ADHD

Adhd and Self-identity: Read This Before You Comment

From time to time, I receive criticism for the phrasing that I use to describe ADHD people.

I use “people with ADHD” and “ADHD people” interchangeably. But, honestly, I prefer to describe myself as “an ADHD person,” not as “a person having ADHD” or “a person with ADHD.” I have Hashimoto’s Thyroiditis –it is a disease that is attacking my body, but it is not who I am. I don’t really “have” ADHD because it is not a disease. It is part of who I am, part of my genetics –just like green eyes and brown hair are part of my genetics. It is not a disease that needs to be eradicated. It is just a different way that my brain developed.

But, regardless of whether or not you agree with my reasoning, basically it comes down to this:

As an ADHD person, I get to decide how I prefer to describe myself.

There are various terms used to describe ADHD people: ADHDers, shiny, squirrels, and many others, I am sure. These are all terms we use to describe ourselves. For every label, you will probably find an ADHD person who objects to it. So, that is why it falls to the person who has the ADHD to decide how they want to be described or addressed.

It may surprise non-ADHDers to find that there are actually many people on both sides of the “ADHD people” versus “people with ADHD” debate. This blog is not the place to debate such things.

It is unreasonable for those who do not have ADHD to try to dictate to me how I should describe myself. It is doubly unreasonable for those who are not ADHD to be offended by how I choose to describe myself or to tell me that I should be offended by how I choose to describe myself. I will describe myself and my community of ADHD people how I see fit. Other ADHD people are –of course– welcome to their own opinions and preferences, but since this isn’t their blog, they don’t get to dictate to me how I describe myself or my community of ADHD people here on the blog.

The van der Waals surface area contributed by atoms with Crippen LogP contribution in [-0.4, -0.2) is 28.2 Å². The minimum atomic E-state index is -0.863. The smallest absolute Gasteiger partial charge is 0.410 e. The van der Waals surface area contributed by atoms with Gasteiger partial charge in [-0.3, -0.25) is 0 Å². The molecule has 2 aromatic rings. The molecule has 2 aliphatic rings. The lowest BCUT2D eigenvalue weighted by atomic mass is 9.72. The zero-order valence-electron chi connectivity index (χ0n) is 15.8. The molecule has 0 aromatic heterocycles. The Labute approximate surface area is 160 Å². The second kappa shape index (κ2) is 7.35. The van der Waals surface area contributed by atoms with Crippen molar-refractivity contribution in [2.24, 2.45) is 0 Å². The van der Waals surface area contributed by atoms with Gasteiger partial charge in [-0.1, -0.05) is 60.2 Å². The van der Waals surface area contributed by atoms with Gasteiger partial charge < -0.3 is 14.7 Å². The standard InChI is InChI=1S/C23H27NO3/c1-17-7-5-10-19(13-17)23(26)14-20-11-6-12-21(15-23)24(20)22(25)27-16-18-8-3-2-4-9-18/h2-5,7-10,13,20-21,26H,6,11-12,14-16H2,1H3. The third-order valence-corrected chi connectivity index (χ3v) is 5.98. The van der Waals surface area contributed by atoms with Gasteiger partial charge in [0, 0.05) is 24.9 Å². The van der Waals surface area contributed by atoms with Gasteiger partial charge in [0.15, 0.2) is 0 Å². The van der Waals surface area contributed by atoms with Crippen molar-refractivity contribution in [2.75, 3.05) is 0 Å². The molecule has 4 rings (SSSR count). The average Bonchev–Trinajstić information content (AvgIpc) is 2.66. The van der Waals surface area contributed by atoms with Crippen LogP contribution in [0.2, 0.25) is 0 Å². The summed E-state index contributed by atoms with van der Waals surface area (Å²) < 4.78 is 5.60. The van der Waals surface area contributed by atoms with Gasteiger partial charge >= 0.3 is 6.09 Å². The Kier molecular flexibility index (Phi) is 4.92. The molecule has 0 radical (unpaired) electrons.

And, honestly, there are so many bigger problems in this world than how we describe ADHD! Let’s not make a mountain out of a molehill.

Let’s focus on things that are really, truly important:

• getting proper diagnosis and treatments for those who need it.
• educating parents of ADHD kids and ADHD adults about the disorder.
• curbing the misinformation that permeates our culture, media, and the internet.

If you want to be an internet social justice warrior, there is plenty to fight against in the list above!

Thank you for handling this topic in a reasonable and rational manner. A mature person scrolls past something they disagree with on the internet instead of attacking the person they disagree with. When in doubt, be kind. It doesn’t cost you anything to just be nice. Don’t be one of the people who spreads ugliness when they could spread beauty, joy, and sunshine.

Blessings,
Sarah Forbes

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